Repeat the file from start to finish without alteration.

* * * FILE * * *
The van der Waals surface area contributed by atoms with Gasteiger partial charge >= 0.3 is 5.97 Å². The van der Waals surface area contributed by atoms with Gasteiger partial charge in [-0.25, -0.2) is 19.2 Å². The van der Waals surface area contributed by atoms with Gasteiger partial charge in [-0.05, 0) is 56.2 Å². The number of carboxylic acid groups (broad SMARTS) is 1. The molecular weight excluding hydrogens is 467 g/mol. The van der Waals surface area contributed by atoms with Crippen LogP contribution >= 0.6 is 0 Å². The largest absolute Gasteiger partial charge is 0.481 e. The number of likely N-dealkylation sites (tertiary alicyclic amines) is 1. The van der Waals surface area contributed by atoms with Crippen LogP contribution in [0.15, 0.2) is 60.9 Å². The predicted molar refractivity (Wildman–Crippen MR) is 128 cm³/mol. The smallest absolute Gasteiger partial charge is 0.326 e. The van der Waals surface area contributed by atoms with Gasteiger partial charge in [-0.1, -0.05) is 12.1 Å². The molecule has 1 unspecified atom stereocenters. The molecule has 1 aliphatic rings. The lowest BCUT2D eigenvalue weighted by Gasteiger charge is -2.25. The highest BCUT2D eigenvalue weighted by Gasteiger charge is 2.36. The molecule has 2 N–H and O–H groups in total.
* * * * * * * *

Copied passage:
The van der Waals surface area contributed by atoms with Gasteiger partial charge >= 0.3 is 5.97 Å². The van der Waals surface area contributed by atoms with Gasteiger partial charge in [-0.25, -0.2) is 19.2 Å². The van der Waals surface area contributed by atoms with Gasteiger partial charge in [-0.05, 0) is 56.2 Å². The number of carboxylic acid groups (broad SMARTS) is 1. The molecular weight excluding hydrogens is 467 g/mol. The van der Waals surface area contributed by atoms with Crippen LogP contribution >= 0.6 is 0 Å². The largest absolute Gasteiger partial charge is 0.481 e. The number of likely N-dealkylation sites (tertiary alicyclic amines) is 1. The van der Waals surface area contributed by atoms with Crippen LogP contribution in [0.15, 0.2) is 60.9 Å². The predicted molar refractivity (Wildman–Crippen MR) is 128 cm³/mol. The smallest absolute Gasteiger partial charge is 0.326 e. The van der Waals surface area contributed by atoms with Gasteiger partial charge in [-0.1, -0.05) is 12.1 Å². The molecule has 1 unspecified atom stereocenters. The molecule has 1 aliphatic rings. The lowest BCUT2D eigenvalue weighted by Gasteiger charge is -2.25. The highest BCUT2D eigenvalue weighted by Gasteiger charge is 2.36. The molecule has 2 N–H and O–H groups in total.